[LINK] Gonski Report into School Funding misses the point of the digital education revolution

Paul Brooks pbrooks-link at layer10.com.au
Wed Feb 22 13:57:58 AEDT 2012

On 22/02/2012 8:27 AM, Tom Worthington wrote:
> On 20/02/12 19:41, I wrote:
>> The Minister for School Education, Peter Garrett is holding a School
>> Funding Forum on 22 February 2012 in Canberra I have registered for the event ...
> DEEWR have sent me a "School Funding Forum - Information pack" email 
> with 7.4 Mbytes of attachments. The attachments are PDF copies of 
> various documents about the school funding report. These documents are 
> available on the web and all the Department needed to have done was 
> include a link to them. As a result the message is a thousand times 
> larger than it need be.
> Hopefully administration of any new school funding program will be more 
> efficient than this. If this was one of my students, they would be 
> getting a "Fail". ;-)

<Devils Advocate hat on>

Tom - what is the metric you are considering to be inefficient here? Storage is
increasingly cheap, to the extent that a few MB for the email attachments are nowhere
as significant as they might have been 5 years ago.
Had they sent an email with links, you would then have clicked on the links and
downloaded the same PDFs in any case, using up precisely the same amount of download
quota - which are also an order of magnitude larger than they were a few years ago as
well - so no saving on bandwidth or data cap.

They could have put glossy dead-tree documents in a real paper envelope and posted
them to you. Instead, they have used a much quicker and cheaper method to deliver you
the same documents. By that measure, they have been more efficient by delivering the
documents electronically.

By sending a link, they would be making a larger number of assumptions about your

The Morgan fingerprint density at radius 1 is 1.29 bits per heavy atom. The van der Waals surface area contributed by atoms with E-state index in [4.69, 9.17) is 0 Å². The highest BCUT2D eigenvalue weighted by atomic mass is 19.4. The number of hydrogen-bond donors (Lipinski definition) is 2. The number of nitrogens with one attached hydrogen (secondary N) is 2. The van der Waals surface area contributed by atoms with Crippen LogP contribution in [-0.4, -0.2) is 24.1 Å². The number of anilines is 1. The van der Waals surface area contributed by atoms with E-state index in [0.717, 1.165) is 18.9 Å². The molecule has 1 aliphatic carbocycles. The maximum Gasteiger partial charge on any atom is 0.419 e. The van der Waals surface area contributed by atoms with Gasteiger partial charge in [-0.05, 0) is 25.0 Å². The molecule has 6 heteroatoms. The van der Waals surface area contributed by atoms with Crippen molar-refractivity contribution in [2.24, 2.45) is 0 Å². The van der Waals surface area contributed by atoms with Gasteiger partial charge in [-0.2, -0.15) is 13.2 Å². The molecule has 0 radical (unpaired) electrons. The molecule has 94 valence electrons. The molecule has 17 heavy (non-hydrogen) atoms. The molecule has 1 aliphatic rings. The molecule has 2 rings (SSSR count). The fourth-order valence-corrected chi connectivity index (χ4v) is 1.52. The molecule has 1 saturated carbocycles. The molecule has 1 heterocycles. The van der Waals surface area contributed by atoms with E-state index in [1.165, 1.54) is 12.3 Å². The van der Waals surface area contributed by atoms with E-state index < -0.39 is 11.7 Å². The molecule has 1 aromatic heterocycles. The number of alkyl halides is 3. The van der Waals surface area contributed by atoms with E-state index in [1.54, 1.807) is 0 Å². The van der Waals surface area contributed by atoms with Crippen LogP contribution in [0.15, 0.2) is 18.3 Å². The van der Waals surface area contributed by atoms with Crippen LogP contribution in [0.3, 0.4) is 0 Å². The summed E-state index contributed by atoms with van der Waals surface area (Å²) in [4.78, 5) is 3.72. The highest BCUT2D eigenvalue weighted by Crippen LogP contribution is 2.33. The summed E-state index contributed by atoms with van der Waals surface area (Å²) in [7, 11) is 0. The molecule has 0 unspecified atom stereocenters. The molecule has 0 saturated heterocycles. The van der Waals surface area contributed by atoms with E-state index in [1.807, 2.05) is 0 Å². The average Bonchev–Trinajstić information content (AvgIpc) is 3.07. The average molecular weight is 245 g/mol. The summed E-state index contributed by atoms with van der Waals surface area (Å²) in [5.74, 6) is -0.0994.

level of connectivity - that you had a web-browser installed which could understand
the link, and that you were using an email client which could interpret clicking on a
URL to invoke the web-browser. Further, that at the time you viewed the email you were
sufficiently connected to the Internet that the web-browser could reach the server
hosting the documents. Perhaps they were being more inclusive, by not assuming your
email was based on Internet technologies (you might be connected through an email
application gateway to a non-Internet email system), and by recognising that email is
store-and-forward and can be accessed while offline, while web-access requires you to
be online at the time.

IANAL, but had they merely sent links in the email, they would not be able to attest
that they had delivered the information to you - they would only have delivered
pointers to the information, not the information itself. In this case it probably
doesn't matter, but I can imagine situations where the difference between sending a
link and sending the information might be a significant legal distinction.

Perhaps including the content with the message is a more efficient means of achieving
the desired result - if you alter your perception of the criteria you are trying to be
efficient about.

<hat off>

I've been thinking a lot lately about waste and efficiency - if you waste something
that is plentiful, cheap or costless, and nobody cares about, is it really waste or
inefficient, and are we simply wasting time and energy trying to be efficient about
the wrong stuff.
Both time and energy are non-renewable. Vacant bandwidth on the other hand is there to
be wasted.


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